Along with matters of development and security, disaster management is another area which calls for inter-state cooperation. This is more compelling in situations where physiography is problematic, the transport system sluggish and health services are few and far between. Several parts of Himalayas suffer from such maladies. The spatial manifestation of a disaster does not obey political boundaries and by that token its management too has to transcend state boundaries.

It is no less essential to take cognisance of the clash of interest among neighbouring states. The inter-state disputes over territory, such as between Nagaland and Manipur and river waters such as between Karnataka and Tamil Nadu, are well known. The recent controversy between some of the north and south Indian states over fresh delimitation of parliamentary constituencies became so sensitive that the process had to be postponed till 2026.

Reflecting on the Mechanism

The most difficult task is to prepare states for working in tandem with each other. An effective mechanism has to be devised. States being autonomous entities, cooperation is likely to be more forthcoming if worked through an overseeing agency. Towards that end, the Planning Commission, New Delhi, can give preference for funding to those projects which are designed on an inter-state basis. International agencies can be persuaded to sponsor projects which seek an inter-state collaboration. This will necessarily involve pooling of financial, technical and administrative resources by the concerned states. At the same time, if incentives for attracting industry are declared by the centre, these should be offered on a zonal basis rather than for a specific state. The new industrial package announced by the centre for Himachal Pradesh in January 2003 is not without its adverse implications for Punjab. Inter-state amity gets distorted in the process.

Secondly, it will be a great help if the Indian Administrative Services are made all-India in the true sense of the word. The prevailing practice is to assign an IAS officer to the cadre of a specific state, with a mandatory stint at the union government for a limited number of years. This is likely to generate a state-centric mindset on their part. The desired psyche can be ensured if their placement is made transferable from one state to another. To begin with, an experiment of the kind can be initiated by making their posting transferable among the states/union territories comprising a given zone.

Finally, an institutional arrangement is a prerequisite for operationalising such a cooperation. A recourse may be taken to strengthening of the existing zonal level institutions. Since their inception, the five zonal councils have held only 99 meetings over a period of almost half a century [Ministry of Home Affairs 2005: 84]. Things have to improve. The zonal councils have to play a key role in promoting inter-state cooperation. This may require upgradation of their status from advisory to statutory bodies.

A parallel task is to make the outcome visible on the horizon. Any advocacy of the new culture has to demonstrate the preeminence of its benefits over the costs involved. The constraints which the states may be experiencing in absence of cooperation from their neighbouring or other states are to be highlighted. Such issues generate a meaningful agenda for policy research for which necessary funds need to be made available.

Conclusion

The success story of the European Union has an inspiring message: when sovereign countries can collaborate to their mutual advantage, why then should not the states within a country move in the same direction. Another case is Malayasia selling water to Singapore and the latter trading it back after treatment. Cooperation at the subnational level holds greater promise since the concerned states share a commonality of interests and similarity of objectives at the national level.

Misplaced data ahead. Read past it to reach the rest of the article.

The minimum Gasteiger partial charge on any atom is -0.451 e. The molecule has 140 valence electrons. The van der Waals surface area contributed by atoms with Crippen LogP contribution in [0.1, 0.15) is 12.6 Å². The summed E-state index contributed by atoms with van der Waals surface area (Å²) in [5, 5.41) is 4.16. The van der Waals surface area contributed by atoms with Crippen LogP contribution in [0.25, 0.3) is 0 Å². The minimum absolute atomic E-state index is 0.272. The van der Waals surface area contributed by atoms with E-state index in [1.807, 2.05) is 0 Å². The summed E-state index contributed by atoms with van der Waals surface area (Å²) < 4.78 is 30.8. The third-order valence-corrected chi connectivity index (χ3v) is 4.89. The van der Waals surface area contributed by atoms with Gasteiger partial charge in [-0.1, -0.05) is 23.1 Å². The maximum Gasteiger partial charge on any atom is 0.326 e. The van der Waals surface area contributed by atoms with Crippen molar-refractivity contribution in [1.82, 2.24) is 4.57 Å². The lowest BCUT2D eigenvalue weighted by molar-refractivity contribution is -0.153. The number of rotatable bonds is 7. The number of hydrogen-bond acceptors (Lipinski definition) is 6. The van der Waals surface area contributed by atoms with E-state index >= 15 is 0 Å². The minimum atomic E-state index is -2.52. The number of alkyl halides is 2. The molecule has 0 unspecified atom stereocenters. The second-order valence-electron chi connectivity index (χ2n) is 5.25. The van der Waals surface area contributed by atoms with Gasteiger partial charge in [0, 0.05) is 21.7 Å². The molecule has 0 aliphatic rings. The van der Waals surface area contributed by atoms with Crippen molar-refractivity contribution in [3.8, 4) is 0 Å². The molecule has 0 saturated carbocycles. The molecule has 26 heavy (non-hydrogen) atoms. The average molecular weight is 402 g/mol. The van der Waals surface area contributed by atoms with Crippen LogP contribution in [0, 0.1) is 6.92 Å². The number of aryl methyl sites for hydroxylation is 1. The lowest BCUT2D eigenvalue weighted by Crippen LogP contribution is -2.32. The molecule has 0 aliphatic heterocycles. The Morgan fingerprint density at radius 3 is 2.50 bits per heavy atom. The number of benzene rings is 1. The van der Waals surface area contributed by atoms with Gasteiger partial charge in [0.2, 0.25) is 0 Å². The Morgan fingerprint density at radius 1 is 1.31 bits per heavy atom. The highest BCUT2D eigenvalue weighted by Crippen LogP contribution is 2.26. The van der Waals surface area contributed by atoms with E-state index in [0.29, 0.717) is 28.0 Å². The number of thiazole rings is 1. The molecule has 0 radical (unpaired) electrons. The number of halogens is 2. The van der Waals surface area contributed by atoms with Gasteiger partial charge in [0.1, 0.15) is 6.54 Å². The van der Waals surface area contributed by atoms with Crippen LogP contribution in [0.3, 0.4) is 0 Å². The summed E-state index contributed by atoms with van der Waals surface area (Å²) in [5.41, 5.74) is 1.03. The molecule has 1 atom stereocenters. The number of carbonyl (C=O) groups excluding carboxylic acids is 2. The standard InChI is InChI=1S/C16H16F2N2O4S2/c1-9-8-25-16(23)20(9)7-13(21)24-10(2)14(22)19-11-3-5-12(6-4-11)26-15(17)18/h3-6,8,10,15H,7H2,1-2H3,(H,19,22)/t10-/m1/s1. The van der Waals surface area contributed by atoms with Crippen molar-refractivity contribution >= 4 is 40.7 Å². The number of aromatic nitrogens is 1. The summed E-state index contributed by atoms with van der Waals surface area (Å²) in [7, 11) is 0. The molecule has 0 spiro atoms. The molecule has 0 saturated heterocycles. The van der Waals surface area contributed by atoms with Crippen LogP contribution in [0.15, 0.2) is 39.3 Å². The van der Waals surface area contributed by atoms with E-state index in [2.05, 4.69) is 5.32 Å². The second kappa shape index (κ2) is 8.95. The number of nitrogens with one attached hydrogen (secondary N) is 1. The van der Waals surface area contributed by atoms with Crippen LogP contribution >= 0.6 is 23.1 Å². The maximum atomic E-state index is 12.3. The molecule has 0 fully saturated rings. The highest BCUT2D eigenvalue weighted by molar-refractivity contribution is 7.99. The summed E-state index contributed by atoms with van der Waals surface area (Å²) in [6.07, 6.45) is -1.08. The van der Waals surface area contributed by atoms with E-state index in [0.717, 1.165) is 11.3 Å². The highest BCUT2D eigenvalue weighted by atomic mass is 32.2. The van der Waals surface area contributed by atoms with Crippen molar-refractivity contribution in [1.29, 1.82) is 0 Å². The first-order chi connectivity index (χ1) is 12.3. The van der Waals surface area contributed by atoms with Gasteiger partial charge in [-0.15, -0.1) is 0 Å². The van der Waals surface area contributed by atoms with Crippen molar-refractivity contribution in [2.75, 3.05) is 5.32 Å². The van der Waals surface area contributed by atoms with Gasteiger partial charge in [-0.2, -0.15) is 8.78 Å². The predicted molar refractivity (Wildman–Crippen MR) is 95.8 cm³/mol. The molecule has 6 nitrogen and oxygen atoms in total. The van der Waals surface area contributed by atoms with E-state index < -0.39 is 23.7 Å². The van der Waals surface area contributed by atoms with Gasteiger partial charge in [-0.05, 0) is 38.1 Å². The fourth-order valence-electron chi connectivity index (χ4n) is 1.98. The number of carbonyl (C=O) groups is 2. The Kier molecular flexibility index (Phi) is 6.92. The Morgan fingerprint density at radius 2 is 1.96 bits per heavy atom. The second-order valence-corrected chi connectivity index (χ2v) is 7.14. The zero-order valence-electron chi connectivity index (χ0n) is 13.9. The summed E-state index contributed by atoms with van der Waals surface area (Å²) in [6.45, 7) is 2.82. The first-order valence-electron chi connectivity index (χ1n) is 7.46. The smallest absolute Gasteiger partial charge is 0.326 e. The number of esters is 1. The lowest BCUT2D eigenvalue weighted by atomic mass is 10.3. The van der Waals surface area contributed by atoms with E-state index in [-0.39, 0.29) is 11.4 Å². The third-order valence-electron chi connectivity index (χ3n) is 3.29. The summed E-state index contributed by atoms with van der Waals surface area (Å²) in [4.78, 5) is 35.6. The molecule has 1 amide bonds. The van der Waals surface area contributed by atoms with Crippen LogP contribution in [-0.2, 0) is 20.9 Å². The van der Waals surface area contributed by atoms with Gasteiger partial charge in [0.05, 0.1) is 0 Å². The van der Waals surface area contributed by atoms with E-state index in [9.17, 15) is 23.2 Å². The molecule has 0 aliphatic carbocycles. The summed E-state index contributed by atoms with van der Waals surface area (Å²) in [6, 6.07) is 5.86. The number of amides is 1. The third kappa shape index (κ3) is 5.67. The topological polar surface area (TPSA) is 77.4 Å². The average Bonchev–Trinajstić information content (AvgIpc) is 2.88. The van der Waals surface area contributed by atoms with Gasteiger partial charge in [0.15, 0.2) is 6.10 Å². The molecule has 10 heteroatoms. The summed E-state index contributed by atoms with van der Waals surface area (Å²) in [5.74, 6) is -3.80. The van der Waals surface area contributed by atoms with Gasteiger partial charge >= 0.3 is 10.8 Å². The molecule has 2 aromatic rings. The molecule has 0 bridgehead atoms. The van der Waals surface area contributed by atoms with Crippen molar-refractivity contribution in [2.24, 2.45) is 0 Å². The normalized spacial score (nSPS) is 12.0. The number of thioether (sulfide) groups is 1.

There is a need to understand and properly interpret the intrinsic ideology of the “market”. The popular perception is that the functioning of the market is synonymous with the culture of competition. Such a belief is to be corrected. Capitalism, commonly thought as competitive, would founder if it were not for vast system of economic and legal cooperation within it [Nisbet 1972: 390]. Competition cannot do without cooperation among complimentary spatial units to meet the challenge from rest of the system. That is how regional economic unions or associations are taking shape. They cooperate for competition. Such a dual nature of the market is to be harnessed for minimising the cost of production per unit and maximising the return per unit of labour or capital, with a view to generating employment, raising incomes, reducing regional disparity and alleviating poverty. The market may normally follow this route by creating optimal spatial scales and locations, but this tends to be a long time consuming process and often falls in the domain of uncertainty. Hence, the intervention by the state to stimulate and direct the mechanism of cooperation becomes necessary. The desired results will flow only when a winwin situation is created for the concerned states, opportunities are multiplied and gains are equitably distributed.

EPW

Email: gkrishan13@yahoo.com

[The author expresses his deep gratitude to Rashpal Malhotra, the director-general, Centre for Research in Rural and Industrial Development (CRRID), Chandigarh, for initiating the idea, R S Srivastava, Jawaharlal Nehru University, for sharing his reflections on the theme and Anu Kapur, Indian Institute for Advanced Studies, for sprucing up the write-up.]

References

Arora, Balveer (1996): ‘India’s Federal System

and the Demands of Pluralism’ in Observer

Research Foundation, Economic Reforms: The

Role of States and the Future of Centre-State

Relations, New Delhi. GoI (1956): States Reorganisation Commission

Report, Government of India, New Delhi.

– (1988): ‘Commission on Centre-State Relations Report’, Government of India, New Delhi.

–(2004): ‘Report of the Committee on Revitalisation

of North Eastern Council’, Department of

Development of North Eastern Region,

Government of India, New Delhi. Krishan, Gopal (2000): ‘How India Stayed Integ

rated?’, Annals of the National Association of

Geographers, India, Vol 20, pp 3-9. Mukerji, Nirmal (1995): ‘Resolving Centre-State

Conflicts’, Economic and Political Weekly,

Vol L, September 2, pp 2175-77.

Nisbet, Robert A (1972): ‘Cooperation’ in

International Encyclopedia of the Social

Sciences, Vol 3, Macmillan Company and the

Free Press, New York. Ramana, M V V (1992): Inter-State River Water

Disputes in India, Orient Longman, Hyderabad.

Economic and Political Weekly March 11, 2006